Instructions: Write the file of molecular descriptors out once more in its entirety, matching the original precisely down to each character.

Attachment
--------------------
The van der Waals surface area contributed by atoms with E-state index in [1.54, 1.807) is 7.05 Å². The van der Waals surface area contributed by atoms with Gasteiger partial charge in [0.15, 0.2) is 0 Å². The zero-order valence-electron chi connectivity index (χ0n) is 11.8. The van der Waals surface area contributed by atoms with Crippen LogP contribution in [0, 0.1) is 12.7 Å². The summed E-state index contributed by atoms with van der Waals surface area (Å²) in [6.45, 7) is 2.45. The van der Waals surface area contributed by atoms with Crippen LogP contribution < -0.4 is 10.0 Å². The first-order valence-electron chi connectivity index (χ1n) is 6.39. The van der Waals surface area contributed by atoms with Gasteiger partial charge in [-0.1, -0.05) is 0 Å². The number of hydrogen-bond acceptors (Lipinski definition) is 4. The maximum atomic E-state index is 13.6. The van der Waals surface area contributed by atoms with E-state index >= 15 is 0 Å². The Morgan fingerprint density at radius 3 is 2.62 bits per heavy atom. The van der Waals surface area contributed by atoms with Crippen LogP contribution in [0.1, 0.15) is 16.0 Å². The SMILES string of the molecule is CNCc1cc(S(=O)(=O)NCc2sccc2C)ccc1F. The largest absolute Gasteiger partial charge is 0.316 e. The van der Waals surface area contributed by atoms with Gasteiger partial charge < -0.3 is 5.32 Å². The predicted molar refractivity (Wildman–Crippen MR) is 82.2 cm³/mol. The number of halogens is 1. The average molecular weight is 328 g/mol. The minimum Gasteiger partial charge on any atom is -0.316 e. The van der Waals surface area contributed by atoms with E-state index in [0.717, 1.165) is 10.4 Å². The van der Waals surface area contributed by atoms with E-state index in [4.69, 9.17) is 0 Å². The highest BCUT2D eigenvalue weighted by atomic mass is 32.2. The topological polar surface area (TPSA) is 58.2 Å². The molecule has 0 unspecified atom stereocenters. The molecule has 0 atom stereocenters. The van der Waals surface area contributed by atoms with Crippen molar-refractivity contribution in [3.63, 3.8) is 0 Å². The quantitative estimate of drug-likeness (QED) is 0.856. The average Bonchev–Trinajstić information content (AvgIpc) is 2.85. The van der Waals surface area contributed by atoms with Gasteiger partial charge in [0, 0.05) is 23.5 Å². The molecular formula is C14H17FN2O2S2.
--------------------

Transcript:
The van der Waals surface area contributed by atoms with E-state index in [1.54, 1.807) is 7.05 Å². The van der Waals surface area contributed by atoms with Gasteiger partial charge in [0.15, 0.2) is 0 Å². The zero-order valence-electron chi connectivity index (χ0n) is 11.8. The van der Waals surface area contributed by atoms with Crippen LogP contribution in [0, 0.1) is 12.7 Å². The summed E-state index contributed by atoms with van der Waals surface area (Å²) in [6.45, 7) is 2.45. The van der Waals surface area contributed by atoms with Crippen LogP contribution < -0.4 is 10.0 Å². The first-order valence-electron chi connectivity index (χ1n) is 6.39. The van der Waals surface area contributed by atoms with Gasteiger partial charge in [-0.1, -0.05) is 0 Å². The number of hydrogen-bond acceptors (Lipinski definition) is 4. The maximum atomic E-state index is 13.6. The van der Waals surface area contributed by atoms with E-state index >= 15 is 0 Å². The Morgan fingerprint density at radius 3 is 2.62 bits per heavy atom. The van der Waals surface area contributed by atoms with Crippen LogP contribution in [0.1, 0.15) is 16.0 Å². The SMILES string of the molecule is CNCc1cc(S(=O)(=O)NCc2sccc2C)ccc1F. The largest absolute Gasteiger partial charge is 0.316 e. The van der Waals surface area contributed by atoms with Gasteiger partial charge < -0.3 is 5.32 Å². The predicted molar refractivity (Wildman–Crippen MR) is 82.2 cm³/mol. The number of halogens is 1. The average molecular weight is 328 g/mol. The minimum Gasteiger partial charge on any atom is -0.316 e. The van der Waals surface area contributed by atoms with E-state index in [0.717, 1.165) is 10.4 Å². The van der Waals surface area contributed by atoms with E-state index in [4.69, 9.17) is 0 Å². The highest BCUT2D eigenvalue weighted by atomic mass is 32.2. The topological polar surface area (TPSA) is 58.2 Å². The molecule has 0 unspecified atom stereocenters. The molecule has 0 atom stereocenters. The van der Waals surface area contributed by atoms with Crippen molar-refractivity contribution in [3.63, 3.8) is 0 Å². The quantitative estimate of drug-likeness (QED) is 0.856. The average Bonchev–Trinajstić information content (AvgIpc) is 2.85. The van der Waals surface area contributed by atoms with Gasteiger partial charge in [0, 0.05) is 23.5 Å². The molecular formula is C14H17FN2O2S2.